Frank and Ernest
(Laughing Elephant, Sept. 17, 2010)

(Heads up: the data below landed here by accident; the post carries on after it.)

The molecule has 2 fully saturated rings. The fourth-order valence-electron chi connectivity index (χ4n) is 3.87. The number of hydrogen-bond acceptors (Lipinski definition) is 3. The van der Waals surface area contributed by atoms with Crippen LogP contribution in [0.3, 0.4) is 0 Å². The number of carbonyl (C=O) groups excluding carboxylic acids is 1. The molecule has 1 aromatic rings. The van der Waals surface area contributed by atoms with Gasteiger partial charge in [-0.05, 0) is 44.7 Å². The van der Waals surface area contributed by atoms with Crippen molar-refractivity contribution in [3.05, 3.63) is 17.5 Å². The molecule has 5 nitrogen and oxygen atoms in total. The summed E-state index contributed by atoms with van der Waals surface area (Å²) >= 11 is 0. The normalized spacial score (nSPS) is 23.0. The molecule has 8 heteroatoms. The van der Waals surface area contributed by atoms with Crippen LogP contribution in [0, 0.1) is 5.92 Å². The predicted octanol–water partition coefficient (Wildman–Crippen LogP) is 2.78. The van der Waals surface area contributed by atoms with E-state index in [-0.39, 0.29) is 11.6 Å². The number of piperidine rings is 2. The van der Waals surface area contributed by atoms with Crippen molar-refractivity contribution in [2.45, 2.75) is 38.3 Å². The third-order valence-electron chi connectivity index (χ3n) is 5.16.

First published in 1988 and now back by popular demand, Good Dog, Carl illustrator Alexandra Day’s Frank and Ernest is the entertaining tale of a bear and an elephant who learn to run a diner. The charming illustrations of the Deco-era diner and the novelty of its animal employees will appeal to children, but the diner slang that Frank and Ernest learn and use will delight parents and children alike. Frank and Ernest will reveal the meaning of “burn one, take it through the garden and pin a rose on it,” “a stack with Vermont and a blonde with sand,” as well as “guess water,” “balloon juice,” and “million on a platter.” As in her popular Carl books Day excels at visual jokes and loving detail, but in Frank and Ernest the text is as delightful as the pictures. In skillfully executed paintings Day depicts a diner that is sure to evoke nostalgia among old-timers. Children should enjoy adding these novelties to their vocabularies, and making the connections that inspired the descriptions is good fun. Kirkus Reviews Clever and original, this playful romp serves up its message with a smile. It’s bound to become standard fare…. School Library Journal Frank, appearing as Elephant, and Ernest, as Bear, answer an ad for someone to run human-shaped Mrs Miller's diner for her. Bibliophiles that they are, the friends research the lingo of the diner restaurant trade, and with grace and aplomb they serve a "bow-wow. . . red" (hot dog with ketchup), "nervous pudding," (Jell-O"), and "white cow" (vanilla milk shake"). Alexandra Day's paintings render a mannerly world of measured language and punctilious decorum. Mrs. Miller returns safely from her trip, and we are enveloped in nostalgia--it was all so recent, so very long ago. Peter F. Neumeyer. - Professor Emeritus University of California, Berkeley. Author and recipient of the Ann Devereaux Jordan Award by The Children's Literature Association.